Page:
Scientists enlist AI to interpret meaning of barks

Researchers from the University of Michigan are using artificial intelligence (AI) to better understand what a dog’s bark conveys about whether it is feeling playful or angry.

They are also digging into whether AI could correctly identify a dog’s age, gender and breed based on what it woofs.

The scientists were able to make progress towards decoding canine communication by repurposing existing computer models trained on human speech.

“Advances in AI can be used to revolutionize our understanding of animal communication,” said University of Michigan AI Laboratory head Rada Mihalcea.

“Our research opens a new window into how we can leverage what we built so far in speech processing to start understanding the nuances of dog barks.”

AI has enabled great strides to be made in understanding the subtleties of speech.

AI-powered systems are used to distinguish nuances in tone, pitch and accent, which in turn enables technologies such as voice-recognition software.

They have reached that level of sophistication by being trained on a huge number of real human voices.

However, no comparable database exists for dogs.

“Animal vocalizations are logistically much harder to solicit and record,” pointed out Artem Abzaliev, the study’s lead author.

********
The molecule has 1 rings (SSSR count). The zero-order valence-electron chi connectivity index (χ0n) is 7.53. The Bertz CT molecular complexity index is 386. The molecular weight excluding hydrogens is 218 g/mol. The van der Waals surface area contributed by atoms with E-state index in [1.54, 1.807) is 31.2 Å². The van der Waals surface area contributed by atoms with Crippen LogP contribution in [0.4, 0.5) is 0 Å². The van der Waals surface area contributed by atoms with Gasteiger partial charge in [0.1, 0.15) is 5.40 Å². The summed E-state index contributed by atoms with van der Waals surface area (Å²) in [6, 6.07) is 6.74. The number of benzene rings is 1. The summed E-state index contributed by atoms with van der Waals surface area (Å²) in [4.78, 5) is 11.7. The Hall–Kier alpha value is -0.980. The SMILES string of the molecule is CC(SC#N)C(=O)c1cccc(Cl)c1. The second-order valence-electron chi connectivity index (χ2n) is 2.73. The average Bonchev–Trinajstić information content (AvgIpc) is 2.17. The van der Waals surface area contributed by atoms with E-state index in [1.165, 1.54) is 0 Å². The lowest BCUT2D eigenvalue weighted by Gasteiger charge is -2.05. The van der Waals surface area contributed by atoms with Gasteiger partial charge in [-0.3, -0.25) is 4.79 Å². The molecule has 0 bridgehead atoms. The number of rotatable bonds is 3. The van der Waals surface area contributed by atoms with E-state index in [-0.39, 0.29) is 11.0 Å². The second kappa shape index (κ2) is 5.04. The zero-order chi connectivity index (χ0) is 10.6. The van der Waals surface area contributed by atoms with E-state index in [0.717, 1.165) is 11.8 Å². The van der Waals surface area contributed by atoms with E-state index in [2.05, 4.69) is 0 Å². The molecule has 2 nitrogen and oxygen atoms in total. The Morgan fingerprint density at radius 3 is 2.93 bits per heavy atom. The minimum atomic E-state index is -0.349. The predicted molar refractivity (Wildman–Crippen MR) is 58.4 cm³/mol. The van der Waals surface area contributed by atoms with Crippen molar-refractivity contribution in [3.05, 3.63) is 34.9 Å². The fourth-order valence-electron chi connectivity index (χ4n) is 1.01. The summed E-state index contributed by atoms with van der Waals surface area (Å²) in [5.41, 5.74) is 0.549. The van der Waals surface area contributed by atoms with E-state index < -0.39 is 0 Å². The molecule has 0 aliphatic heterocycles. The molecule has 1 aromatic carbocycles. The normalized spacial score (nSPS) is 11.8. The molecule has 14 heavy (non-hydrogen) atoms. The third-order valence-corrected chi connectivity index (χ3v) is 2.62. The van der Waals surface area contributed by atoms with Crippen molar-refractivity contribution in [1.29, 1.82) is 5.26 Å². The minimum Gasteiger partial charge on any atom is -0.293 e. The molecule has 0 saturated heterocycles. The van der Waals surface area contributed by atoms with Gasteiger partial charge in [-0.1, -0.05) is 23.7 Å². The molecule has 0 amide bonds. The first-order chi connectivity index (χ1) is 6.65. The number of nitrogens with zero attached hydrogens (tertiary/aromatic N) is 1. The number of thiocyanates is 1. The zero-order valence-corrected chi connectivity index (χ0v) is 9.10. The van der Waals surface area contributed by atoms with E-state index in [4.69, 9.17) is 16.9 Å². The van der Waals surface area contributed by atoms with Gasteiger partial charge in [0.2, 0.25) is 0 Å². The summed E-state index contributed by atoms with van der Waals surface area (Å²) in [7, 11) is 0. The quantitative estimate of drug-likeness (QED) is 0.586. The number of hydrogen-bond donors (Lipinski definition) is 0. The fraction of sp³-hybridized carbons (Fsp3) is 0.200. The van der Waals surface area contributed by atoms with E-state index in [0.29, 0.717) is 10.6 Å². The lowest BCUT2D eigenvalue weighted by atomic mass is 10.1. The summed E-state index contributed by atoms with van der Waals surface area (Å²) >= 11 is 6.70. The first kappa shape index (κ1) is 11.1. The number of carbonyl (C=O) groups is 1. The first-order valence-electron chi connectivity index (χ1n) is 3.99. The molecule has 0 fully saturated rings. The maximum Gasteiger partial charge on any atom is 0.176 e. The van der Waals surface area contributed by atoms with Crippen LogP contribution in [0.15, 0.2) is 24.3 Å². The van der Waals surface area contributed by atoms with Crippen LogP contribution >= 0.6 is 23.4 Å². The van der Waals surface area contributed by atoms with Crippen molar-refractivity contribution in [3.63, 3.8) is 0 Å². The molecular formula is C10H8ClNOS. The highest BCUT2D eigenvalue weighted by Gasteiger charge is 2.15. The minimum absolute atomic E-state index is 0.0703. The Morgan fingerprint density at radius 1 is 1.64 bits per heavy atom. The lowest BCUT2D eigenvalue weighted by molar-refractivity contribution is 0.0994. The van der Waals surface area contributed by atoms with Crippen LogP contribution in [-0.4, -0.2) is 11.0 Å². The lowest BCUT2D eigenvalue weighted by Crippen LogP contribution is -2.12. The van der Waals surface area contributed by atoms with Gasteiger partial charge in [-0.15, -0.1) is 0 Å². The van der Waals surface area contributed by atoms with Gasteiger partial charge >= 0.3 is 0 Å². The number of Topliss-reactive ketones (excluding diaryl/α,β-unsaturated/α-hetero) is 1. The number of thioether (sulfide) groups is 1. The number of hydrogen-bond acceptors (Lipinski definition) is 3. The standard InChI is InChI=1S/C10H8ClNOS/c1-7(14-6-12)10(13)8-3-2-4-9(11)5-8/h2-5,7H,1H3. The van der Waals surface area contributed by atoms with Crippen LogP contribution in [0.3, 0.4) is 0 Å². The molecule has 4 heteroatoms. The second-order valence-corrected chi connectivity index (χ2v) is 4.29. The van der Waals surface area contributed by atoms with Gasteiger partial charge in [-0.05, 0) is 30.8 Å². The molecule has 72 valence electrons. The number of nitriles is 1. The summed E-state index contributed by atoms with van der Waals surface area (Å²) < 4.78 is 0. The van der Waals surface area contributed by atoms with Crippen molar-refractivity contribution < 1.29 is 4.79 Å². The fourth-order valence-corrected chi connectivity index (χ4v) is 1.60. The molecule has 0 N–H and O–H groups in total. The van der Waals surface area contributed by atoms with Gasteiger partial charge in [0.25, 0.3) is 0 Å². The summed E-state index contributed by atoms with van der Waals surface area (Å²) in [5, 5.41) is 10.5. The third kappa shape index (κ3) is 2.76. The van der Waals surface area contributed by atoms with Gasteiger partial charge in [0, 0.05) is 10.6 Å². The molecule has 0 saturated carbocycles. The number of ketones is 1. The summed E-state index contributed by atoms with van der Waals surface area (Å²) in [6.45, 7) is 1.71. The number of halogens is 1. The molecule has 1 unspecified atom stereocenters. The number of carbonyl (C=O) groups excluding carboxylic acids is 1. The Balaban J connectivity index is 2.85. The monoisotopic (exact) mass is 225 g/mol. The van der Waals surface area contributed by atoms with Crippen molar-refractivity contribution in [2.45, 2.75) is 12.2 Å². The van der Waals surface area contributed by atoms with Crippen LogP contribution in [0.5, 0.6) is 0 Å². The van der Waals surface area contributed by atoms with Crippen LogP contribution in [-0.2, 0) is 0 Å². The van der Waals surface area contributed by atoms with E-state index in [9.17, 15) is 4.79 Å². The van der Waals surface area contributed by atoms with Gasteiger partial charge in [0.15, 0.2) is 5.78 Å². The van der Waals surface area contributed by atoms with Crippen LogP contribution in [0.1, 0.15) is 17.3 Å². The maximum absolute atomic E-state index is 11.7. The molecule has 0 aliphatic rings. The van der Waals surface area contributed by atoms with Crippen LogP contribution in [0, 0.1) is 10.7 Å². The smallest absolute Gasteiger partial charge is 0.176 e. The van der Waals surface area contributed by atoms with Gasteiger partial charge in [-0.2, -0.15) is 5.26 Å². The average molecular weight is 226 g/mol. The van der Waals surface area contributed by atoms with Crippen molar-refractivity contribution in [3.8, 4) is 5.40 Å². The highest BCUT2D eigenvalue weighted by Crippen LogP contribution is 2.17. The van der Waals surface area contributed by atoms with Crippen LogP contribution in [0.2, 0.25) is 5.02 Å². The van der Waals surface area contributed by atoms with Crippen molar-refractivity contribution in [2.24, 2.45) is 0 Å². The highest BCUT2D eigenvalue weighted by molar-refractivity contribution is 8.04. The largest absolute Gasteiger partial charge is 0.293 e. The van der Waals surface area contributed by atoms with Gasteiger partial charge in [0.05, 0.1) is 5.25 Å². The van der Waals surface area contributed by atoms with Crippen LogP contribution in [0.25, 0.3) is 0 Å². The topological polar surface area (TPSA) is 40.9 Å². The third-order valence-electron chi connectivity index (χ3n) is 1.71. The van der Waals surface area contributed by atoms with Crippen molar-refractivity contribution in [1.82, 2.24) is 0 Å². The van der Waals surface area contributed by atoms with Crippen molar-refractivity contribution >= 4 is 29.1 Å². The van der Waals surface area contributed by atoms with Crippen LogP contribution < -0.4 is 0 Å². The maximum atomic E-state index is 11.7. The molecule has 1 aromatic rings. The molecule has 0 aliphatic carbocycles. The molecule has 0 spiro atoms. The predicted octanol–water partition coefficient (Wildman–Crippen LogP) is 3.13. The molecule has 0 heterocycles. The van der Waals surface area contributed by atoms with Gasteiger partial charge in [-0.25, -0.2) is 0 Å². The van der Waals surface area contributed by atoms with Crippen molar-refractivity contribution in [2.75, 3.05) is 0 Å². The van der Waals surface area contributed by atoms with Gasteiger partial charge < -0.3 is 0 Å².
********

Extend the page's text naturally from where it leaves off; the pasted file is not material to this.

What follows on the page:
His team set out to discover whether scientists could get round that lack of data by piggy-backing on research carried out on humans.

So his team gathered the barks, growls and whimpers of 74 dogs of varying breeds, ages and sexes, in a variety of contexts.

They the fed them into a machine-learning model – a type of algorithm that identifies patterns in large data sets – which had been designed to analyse human speech.

And they found it also did a good job at cocking at ear at what dogs were communicating too.

On average, the researchers found their model was 70% accurate across various tests.

“This is the first time that techniques optimized for human speech have been built upon to help with the decoding of animal communication,” said Ms Mihalcea.

“Our results show that the sounds and patterns derived from human speech can serve as a foundation for analyzing and understanding the acoustic patterns of other sounds, such as animal vocalizations.”

The researchers say their findings could have “important implications” for animal welfare.

They suggest better understanding the nuances of the various noises animals make could improve how humans interpret and respond to their emotional and physical needs.

The results were presented at the Joint International Conference on Computational Linguistics, Language Resources and Evaluation.

Mexico’s National Institute of Astrophysics, Optics and Electronics Institute also worked with the University of Michigan on the project.

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